"And most of the family-owned businesses are not going to treat you like that," said Dave Tiderman, who received $35,000."
CHICAGO (Nov. 29) - Even though employees at the Peer Bearing Co. no longer work for the Spungen family that recently sold the Waukegan-based ball bearings maker, they still received a turkey each this Thanksgiving in keeping with tradition.
But even better was the gift that came in mid-September, when the Spungens threw a party to celebrate the company's acquisition by a Swedish company.
They gave away $6.6 million in year-end bonuses to Peer's 230 employees, decided by a formula based on each worker's years of service.
"My grandfather was always charitable," said Danny Spungen, grandson of Peer founder Nathan Spungen. He said Laurence and Florence Spungen and their four children decided on a bonus formula a year before the acquisition closed.
He said the decision was "a gamble that we would come out OK as well."
Family members signed two thank-you cards to each employee, one in Spanish and one in English, expressing gratitude for "the loyalty and hard work of our employees over the years."
"They treated us like extended family," said Maria Dima, who works at the company along with her husband, Valentin. "We won the lottery."
On the day the checks were distributed, Valentin Dima watched as co-workers broke down in tears over their bonus checks. He drove home first, then opened his envelope: $33,000. His wife received a check for a smaller amount, and the two Romanian immigrants have since taken a Caribbean cruise to celebrate.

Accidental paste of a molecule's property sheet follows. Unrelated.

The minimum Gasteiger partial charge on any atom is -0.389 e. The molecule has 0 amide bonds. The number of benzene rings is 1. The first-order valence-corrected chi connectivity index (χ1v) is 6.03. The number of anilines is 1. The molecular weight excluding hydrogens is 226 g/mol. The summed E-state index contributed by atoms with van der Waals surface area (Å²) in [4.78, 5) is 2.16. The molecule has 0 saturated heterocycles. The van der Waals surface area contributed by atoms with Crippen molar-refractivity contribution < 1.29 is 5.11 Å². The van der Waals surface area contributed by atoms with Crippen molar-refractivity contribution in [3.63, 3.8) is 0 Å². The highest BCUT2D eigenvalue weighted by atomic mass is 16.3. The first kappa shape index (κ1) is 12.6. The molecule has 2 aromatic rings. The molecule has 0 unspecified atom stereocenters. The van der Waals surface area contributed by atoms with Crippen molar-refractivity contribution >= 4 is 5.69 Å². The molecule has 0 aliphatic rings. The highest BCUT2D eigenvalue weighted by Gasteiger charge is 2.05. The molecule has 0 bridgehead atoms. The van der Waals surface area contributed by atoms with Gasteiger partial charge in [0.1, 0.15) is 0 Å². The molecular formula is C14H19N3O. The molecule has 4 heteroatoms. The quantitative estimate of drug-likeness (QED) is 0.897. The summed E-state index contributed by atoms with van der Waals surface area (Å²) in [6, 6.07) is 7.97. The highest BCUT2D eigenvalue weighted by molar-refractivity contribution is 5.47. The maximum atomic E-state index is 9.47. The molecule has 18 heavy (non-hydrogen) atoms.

"This company gave us stability, so we dare to spend some money on such a thing," Valentin Dima said.
While neighbors and friends faced new financial strains, the bonuses have helped Peer employees breathe easier.
"I know people who work for corporate America are not going to get treated like that. And most of the family-owned businesses are not going to treat you like that," said Dave Tiderman, who received $35,000. "This is something that just really doesn't happen."
Tiderman, who started at Peer in 1985 and worked his way up from the warehouse to assistant product manager, said most of his bonus will stay in the bank because of the uncertain economy.
"I do have to put some tires on my truck," he added.
Jose Rojas, who works in Peer's customer service department, said he plans to save his $10,000 check for his son's college education.
Peer made $100 million in sales last year and was acquired for an undisclosed amount. The new owners intend to operate the company based 40 miles north of Chicago as a wholly owned subsidiary. Workers have been told that most will keep their jobs.